Wednesday, March 28, 2012

On the River with Otter, Flounder and Pee-Wee With Nary a Paddle in Sight :: A Beer-Gut Reaction to Robert Butler's Up the Creek (1984)

Opening on a fairly active Sunday morning at what's left of Lepetomaine University after a wild Saturday night, four miscreants are forcefully rounded up by campus security for an audience with Dean Birch. Apparently, since the only thing any student at good ol' "Lobotomy U" has ever won was an early parole, the Dean (Jonathan "Higgins" Hillerman) wants a Victory with a capital "V" for his Alma Mater in the upcoming Intercollegiate Whitewater Raft Race. And so, Bob McGraw (Tim "Otter" Matheson), a career student with more than twelve years of higher learning under his belt with just as many major and University changes to boot, lovelorn Max (Dan "Pee-Wee" Monahan), who can never get a date, Gonzer (Stephen "Flounder" Furst), a gluttonous halfwit, and Irwin (Sandy Helberg), a nerdy dork with a penchant for hard liquor, have been chosen for this honor because they have nothing left to lose. (They aren't at the bottom of the list, purports the Dean, but they ARE the bottom of the list.) And to sweeten the pot, Birch offers them all degrees, in any subject, if they can somehow manage a win.

Thus, with the set-up neatly tucked away in a helluva hurry, our boozed-up quartet of perennial losers, accompanied by Bob's wonder dog, Chuck, head to the river. At a pit-stop along the way, however, our plot thickens a bit when Bob falls for Heather (Runyon), who just bounced her former boyfriend, Rex (East), head preppie of Ivy University. Meanwhile, Rex and his cronies (-- who all appear to be clones of Vincent Van Patten), are in cahoots with Tozer (Sikking), a crooked Ivy alum, who just so happens to be the sponsor of the raft race. Armed with torpedoes and oars that double as harpoons, any vessel they can't disable Tozer vows to disqualify, meaning victory is all but assured for the Mighty Crimson of Ivy U.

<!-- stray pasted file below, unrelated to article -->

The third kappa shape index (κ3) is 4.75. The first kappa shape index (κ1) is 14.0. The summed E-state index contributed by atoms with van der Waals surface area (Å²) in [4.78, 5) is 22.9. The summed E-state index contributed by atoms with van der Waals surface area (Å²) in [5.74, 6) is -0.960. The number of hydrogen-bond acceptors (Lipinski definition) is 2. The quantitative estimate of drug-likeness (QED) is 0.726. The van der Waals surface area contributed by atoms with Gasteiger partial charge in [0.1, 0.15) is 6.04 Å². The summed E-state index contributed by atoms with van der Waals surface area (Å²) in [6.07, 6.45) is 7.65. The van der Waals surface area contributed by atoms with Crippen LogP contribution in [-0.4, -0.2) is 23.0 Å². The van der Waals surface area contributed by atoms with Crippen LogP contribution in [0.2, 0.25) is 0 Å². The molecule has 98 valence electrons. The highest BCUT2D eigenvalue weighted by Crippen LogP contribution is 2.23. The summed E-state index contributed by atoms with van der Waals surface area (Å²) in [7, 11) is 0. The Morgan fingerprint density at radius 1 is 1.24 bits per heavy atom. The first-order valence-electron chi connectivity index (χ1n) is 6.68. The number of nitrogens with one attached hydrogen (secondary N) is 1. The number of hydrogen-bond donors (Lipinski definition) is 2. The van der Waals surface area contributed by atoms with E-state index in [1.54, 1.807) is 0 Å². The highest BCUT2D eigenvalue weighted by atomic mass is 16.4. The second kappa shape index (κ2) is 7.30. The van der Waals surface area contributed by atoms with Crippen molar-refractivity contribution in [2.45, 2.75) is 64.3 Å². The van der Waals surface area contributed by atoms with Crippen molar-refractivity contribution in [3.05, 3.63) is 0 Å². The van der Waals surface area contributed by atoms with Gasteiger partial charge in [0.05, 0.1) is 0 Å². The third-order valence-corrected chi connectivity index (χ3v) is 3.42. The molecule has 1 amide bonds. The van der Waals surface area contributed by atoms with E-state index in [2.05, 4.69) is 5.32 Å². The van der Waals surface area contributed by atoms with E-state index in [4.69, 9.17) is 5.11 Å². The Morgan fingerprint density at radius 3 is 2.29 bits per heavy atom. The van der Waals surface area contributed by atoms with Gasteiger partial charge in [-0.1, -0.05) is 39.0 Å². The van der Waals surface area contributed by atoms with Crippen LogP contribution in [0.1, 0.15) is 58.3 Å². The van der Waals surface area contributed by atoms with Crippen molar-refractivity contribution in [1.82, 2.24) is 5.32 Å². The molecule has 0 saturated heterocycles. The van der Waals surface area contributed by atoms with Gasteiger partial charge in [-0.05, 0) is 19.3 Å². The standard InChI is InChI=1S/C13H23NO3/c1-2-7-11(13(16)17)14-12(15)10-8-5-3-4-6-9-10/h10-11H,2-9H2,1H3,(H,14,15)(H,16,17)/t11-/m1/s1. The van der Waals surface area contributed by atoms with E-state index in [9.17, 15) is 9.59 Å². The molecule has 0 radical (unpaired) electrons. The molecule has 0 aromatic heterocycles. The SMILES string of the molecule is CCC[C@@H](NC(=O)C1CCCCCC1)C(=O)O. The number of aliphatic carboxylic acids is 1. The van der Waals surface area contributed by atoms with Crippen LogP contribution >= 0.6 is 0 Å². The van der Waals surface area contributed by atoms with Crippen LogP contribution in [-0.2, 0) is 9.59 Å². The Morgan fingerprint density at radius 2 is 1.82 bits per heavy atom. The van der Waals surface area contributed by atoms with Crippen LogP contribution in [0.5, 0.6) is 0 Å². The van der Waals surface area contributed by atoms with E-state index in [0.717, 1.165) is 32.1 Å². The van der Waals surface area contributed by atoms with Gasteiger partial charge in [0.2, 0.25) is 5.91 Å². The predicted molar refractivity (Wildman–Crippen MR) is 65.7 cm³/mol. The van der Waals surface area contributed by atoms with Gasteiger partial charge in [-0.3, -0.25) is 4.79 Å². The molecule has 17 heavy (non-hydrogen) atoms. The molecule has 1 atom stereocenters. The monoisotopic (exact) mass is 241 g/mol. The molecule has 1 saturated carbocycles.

Still, the early favorites to win are the cadets of Washington Military Institute, led by the *ahem* inspired Captain Braverman (Novak). That is, they were the favorites until Bob accidentally interrupts Braverman’s own sabotage attempts, which gets WMI disqualified. Thus, with the start of the race fast approaching, while Bob is a moving target from many scopes, Max strikes out (-- a lot), Gonzer eats (-- a lot) and Irwin drinks (-- a lot). Alas, after Bob and Heather slip into something more comfortable (-- namely, each other), Rex and the Van Pattens come calling, catching them post-flagrante delicto, and pound our hero into mush ... Man, poor Otter. Does this happen to him in every movie?